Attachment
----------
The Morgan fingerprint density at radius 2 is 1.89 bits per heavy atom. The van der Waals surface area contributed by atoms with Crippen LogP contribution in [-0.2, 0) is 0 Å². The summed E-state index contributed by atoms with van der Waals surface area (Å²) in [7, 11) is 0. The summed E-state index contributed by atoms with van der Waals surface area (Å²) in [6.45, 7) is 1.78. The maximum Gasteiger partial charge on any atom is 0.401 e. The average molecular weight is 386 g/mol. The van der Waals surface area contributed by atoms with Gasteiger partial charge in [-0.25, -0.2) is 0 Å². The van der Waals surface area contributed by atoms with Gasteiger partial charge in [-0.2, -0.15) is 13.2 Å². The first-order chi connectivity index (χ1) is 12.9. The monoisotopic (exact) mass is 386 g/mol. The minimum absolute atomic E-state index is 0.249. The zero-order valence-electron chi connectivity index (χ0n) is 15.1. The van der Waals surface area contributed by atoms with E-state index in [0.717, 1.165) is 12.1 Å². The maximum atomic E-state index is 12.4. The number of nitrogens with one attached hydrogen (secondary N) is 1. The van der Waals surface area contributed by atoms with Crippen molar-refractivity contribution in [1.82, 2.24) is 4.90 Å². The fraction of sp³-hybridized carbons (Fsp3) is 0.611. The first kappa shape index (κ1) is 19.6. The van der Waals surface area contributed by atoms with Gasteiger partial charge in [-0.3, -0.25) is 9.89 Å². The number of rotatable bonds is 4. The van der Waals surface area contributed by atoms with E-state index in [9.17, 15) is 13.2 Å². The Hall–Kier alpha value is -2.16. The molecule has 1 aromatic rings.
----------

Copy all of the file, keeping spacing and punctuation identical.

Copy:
The Morgan fingerprint density at radius 2 is 1.89 bits per heavy atom. The van der Waals surface area contributed by atoms with Crippen LogP contribution in [-0.2, 0) is 0 Å². The summed E-state index contributed by atoms with van der Waals surface area (Å²) in [7, 11) is 0. The summed E-state index contributed by atoms with van der Waals surface area (Å²) in [6.45, 7) is 1.78. The maximum Gasteiger partial charge on any atom is 0.401 e. The average molecular weight is 386 g/mol. The van der Waals surface area contributed by atoms with Gasteiger partial charge in [-0.25, -0.2) is 0 Å². The van der Waals surface area contributed by atoms with Gasteiger partial charge in [-0.2, -0.15) is 13.2 Å². The first-order chi connectivity index (χ1) is 12.9. The monoisotopic (exact) mass is 386 g/mol. The minimum absolute atomic E-state index is 0.249. The zero-order valence-electron chi connectivity index (χ0n) is 15.1. The van der Waals surface area contributed by atoms with E-state index in [0.717, 1.165) is 12.1 Å². The maximum atomic E-state index is 12.4. The number of nitrogens with one attached hydrogen (secondary N) is 1. The van der Waals surface area contributed by atoms with Crippen molar-refractivity contribution in [1.82, 2.24) is 4.90 Å². The fraction of sp³-hybridized carbons (Fsp3) is 0.611. The first kappa shape index (κ1) is 19.6. The van der Waals surface area contributed by atoms with Gasteiger partial charge in [-0.3, -0.25) is 9.89 Å². The number of rotatable bonds is 4. The van der Waals surface area contributed by atoms with E-state index in [9.17, 15) is 13.2 Å². The Hall–Kier alpha value is -2.16. The molecule has 1 aromatic rings.